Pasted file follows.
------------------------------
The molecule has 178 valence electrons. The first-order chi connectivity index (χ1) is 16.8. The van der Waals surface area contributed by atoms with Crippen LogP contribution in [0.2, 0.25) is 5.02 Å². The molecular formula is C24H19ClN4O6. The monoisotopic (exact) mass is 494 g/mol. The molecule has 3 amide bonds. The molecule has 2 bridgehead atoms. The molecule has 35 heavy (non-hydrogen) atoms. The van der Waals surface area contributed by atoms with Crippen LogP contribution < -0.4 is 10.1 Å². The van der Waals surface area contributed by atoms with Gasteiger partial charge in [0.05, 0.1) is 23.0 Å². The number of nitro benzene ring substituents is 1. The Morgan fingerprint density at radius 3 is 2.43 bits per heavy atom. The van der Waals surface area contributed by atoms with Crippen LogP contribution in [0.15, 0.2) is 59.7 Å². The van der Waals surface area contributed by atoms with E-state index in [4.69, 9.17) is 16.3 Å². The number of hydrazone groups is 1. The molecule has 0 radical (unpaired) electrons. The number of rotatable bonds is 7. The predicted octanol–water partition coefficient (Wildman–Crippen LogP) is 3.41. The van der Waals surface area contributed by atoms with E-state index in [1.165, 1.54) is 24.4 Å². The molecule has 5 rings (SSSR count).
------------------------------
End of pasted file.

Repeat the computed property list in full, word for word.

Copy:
The molecule has 178 valence electrons. The first-order chi connectivity index (χ1) is 16.8. The van der Waals surface area contributed by atoms with Crippen LogP contribution in [0.2, 0.25) is 5.02 Å². The molecular formula is C24H19ClN4O6. The monoisotopic (exact) mass is 494 g/mol. The molecule has 3 amide bonds. The molecule has 2 bridgehead atoms. The molecule has 35 heavy (non-hydrogen) atoms. The van der Waals surface area contributed by atoms with Crippen LogP contribution < -0.4 is 10.1 Å². The van der Waals surface area contributed by atoms with Gasteiger partial charge in [0.05, 0.1) is 23.0 Å². The number of nitro benzene ring substituents is 1. The Morgan fingerprint density at radius 3 is 2.43 bits per heavy atom. The van der Waals surface area contributed by atoms with Crippen LogP contribution in [0.15, 0.2) is 59.7 Å². The van der Waals surface area contributed by atoms with E-state index in [4.69, 9.17) is 16.3 Å². The number of hydrazone groups is 1. The molecule has 0 radical (unpaired) electrons. The number of rotatable bonds is 7. The predicted octanol–water partition coefficient (Wildman–Crippen LogP) is 3.41. The van der Waals surface area contributed by atoms with E-state index in [1.165, 1.54) is 24.4 Å². The molecule has 5 rings (SSSR count).